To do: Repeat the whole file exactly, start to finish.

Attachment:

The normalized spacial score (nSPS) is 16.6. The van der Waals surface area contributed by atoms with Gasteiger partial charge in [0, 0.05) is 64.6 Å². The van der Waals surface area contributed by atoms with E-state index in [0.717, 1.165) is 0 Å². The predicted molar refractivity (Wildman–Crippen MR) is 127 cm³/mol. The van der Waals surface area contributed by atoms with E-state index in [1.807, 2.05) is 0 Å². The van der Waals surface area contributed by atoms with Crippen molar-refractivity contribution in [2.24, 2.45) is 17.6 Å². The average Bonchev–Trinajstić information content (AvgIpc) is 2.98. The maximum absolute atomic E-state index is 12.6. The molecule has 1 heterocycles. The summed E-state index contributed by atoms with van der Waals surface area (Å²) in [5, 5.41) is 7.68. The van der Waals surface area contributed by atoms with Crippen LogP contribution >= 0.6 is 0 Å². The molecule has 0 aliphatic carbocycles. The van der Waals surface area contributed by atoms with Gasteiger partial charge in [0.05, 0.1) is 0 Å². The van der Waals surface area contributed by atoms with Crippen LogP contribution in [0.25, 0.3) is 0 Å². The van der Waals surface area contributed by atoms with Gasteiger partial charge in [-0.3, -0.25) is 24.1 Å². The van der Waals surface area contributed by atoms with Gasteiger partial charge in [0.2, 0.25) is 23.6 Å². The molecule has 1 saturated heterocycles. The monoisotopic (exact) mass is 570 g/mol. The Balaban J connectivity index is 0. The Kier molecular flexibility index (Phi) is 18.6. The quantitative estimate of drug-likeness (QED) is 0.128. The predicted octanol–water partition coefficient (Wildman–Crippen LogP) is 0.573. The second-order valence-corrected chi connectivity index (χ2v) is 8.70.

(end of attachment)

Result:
The normalized spacial score (nSPS) is 16.6. The van der Waals surface area contributed by atoms with Gasteiger partial charge in [0, 0.05) is 64.6 Å². The van der Waals surface area contributed by atoms with E-state index in [0.717, 1.165) is 0 Å². The predicted molar refractivity (Wildman–Crippen MR) is 127 cm³/mol. The van der Waals surface area contributed by atoms with E-state index in [1.807, 2.05) is 0 Å². The van der Waals surface area contributed by atoms with Crippen molar-refractivity contribution in [2.24, 2.45) is 17.6 Å². The average Bonchev–Trinajstić information content (AvgIpc) is 2.98. The maximum absolute atomic E-state index is 12.6. The molecule has 1 heterocycles. The summed E-state index contributed by atoms with van der Waals surface area (Å²) in [5, 5.41) is 7.68. The van der Waals surface area contributed by atoms with Crippen LogP contribution >= 0.6 is 0 Å². The molecule has 0 aliphatic carbocycles. The van der Waals surface area contributed by atoms with Gasteiger partial charge in [0.05, 0.1) is 0 Å². The van der Waals surface area contributed by atoms with Crippen LogP contribution in [0.25, 0.3) is 0 Å². The van der Waals surface area contributed by atoms with Gasteiger partial charge in [-0.3, -0.25) is 24.1 Å². The van der Waals surface area contributed by atoms with Gasteiger partial charge in [0.2, 0.25) is 23.6 Å². The molecule has 1 saturated heterocycles. The monoisotopic (exact) mass is 570 g/mol. The Balaban J connectivity index is 0. The Kier molecular flexibility index (Phi) is 18.6. The quantitative estimate of drug-likeness (QED) is 0.128. The predicted octanol–water partition coefficient (Wildman–Crippen LogP) is 0.573. The second-order valence-corrected chi connectivity index (χ2v) is 8.70.